“Where the Hood At?” by DMX
“Where the Hood At?” starts off with an intro where DMX is lambasting “n*g*as” who think he fell off. During the turn of the century X was by far one of the hottest rappers in the game, with all four of albums leading up to this one having been Billboard 200 chart toppers.
But still, as noted he had his doubters. And he is letting such individuals know, in the most-offensive way possible, that he is in fact back on the scene. And apparently he is compelled to do so as he took a couple of years off between his last album, “The Great Depression” (2001) and this one, “Grand Champ” (2003).
“Where the Hood At?”
Meanwhile the chorus centers on him asking, as the title indicates, “where the ‘hood at”? The word “hood”, as used in this context, is actually an abbreviation of ‘neighborhood’, or even more specifically we can say ‘ghetto’.
More contextually, what said question centers on is the idea of the rapper calling for his homeys from the ‘hood, who are thugs like himself, to back him up. And the reason he is doing so is because there’s some “n*g*as acting up”, i.e. other dudes behaving unruly, on the scene.
So the implication is that said individuals will be dealt with violently by DMX and his entourage. Indeed X advises his own opps that if they go as far as to in fact “pull” a gun on him and his, that they “better bust” it, as in actually shoot, as opposed to drawing it just for show. For even though it is never spoken, if they fake a move like that they’d likely end up getting shot themselves.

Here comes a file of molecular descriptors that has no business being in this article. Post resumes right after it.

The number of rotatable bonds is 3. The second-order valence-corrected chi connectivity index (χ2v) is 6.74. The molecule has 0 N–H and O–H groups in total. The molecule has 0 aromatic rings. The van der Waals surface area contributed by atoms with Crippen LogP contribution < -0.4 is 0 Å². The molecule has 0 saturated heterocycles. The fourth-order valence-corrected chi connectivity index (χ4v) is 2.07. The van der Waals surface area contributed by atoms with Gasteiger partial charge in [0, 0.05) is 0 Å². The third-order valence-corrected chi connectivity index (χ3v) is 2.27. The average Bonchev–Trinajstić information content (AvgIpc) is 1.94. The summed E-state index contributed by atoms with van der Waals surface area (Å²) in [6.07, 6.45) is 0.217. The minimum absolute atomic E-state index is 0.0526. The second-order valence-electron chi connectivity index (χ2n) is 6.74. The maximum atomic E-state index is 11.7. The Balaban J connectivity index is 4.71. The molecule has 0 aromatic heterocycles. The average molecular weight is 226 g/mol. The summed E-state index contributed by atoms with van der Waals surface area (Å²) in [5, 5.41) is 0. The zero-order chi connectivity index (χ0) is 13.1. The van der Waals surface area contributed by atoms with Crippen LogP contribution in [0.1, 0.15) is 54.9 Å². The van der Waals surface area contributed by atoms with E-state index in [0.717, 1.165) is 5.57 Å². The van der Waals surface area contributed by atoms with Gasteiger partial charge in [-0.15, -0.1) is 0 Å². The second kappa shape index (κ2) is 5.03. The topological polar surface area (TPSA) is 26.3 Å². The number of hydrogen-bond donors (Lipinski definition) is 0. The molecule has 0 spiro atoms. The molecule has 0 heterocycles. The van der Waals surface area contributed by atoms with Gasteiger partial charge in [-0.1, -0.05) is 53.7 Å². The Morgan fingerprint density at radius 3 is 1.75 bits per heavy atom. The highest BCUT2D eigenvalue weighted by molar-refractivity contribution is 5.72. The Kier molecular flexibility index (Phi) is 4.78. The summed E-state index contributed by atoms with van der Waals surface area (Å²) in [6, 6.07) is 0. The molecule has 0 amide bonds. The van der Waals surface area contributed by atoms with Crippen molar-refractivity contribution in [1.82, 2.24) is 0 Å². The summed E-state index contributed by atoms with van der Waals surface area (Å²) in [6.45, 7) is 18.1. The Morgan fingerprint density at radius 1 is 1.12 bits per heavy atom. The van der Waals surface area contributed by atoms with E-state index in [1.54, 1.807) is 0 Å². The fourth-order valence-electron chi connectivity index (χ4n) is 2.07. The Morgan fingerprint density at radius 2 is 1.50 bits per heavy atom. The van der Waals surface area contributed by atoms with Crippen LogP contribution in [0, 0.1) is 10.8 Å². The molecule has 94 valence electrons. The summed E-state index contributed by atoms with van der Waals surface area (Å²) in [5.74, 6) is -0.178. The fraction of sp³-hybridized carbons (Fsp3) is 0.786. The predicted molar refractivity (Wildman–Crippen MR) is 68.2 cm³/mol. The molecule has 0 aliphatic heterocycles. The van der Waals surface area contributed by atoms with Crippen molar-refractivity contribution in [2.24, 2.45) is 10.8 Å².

So even before diving into any verses, we already see where this song is going.
And verily, the first verse features similar disses and threats. In this particular passage DMX really has in it for “homo thugs” – for instance criminals who have been feminized while incarcerated. And whereas some people have labeled such observations as being homophobic, X is not really attacking homosexuals per se, even though he does question the rationale of one man “f–king”, as in having sex, with another. Rather he is more specifically calling out dudes who act tough – manly if you will – but are in fact effeminate.
Also concerning the aforementioned “homo thug” statement, it has been put forth that such is actually a jab against fellow superstar rapper Ja Rule, a former friend of X’s who was his enemy during this juncture of history.
But all of that being noted, it’s not like DMX would spare an upstart because he’s heterosexual, as illustrated in the rest of the song. Rather it can be said that he simply does not understand gays nor has any type of real respect for them.
The second verse features even more references to gun play, this time with no homosexuals being involved. Also whereas DMX does utilize some metaphors to get his point across – that if you f–k with him and his homeys you’re as good as dead – let’s just say that he doesn’t rely on clever wording too much.
Rather he’s more of a direct-to-the-point kind of rapper, even using sound effects such as “blam blam” to imitate the sound of gun fire. And near the end of the passage, he elaborates that this track is actually a dedication to his “dogs”, i.e. his ride-or-die homeys, the same ones whom he is calling out in the title of the song.
But the third verse is more metaphorical than the second. And this time around, it seems that the vocalist is addressing specific opponents, those whom he feels in real life are trying to start drama with him. And well, by this point we’re sure you already know how he responds to such individuals – with more death threats of course.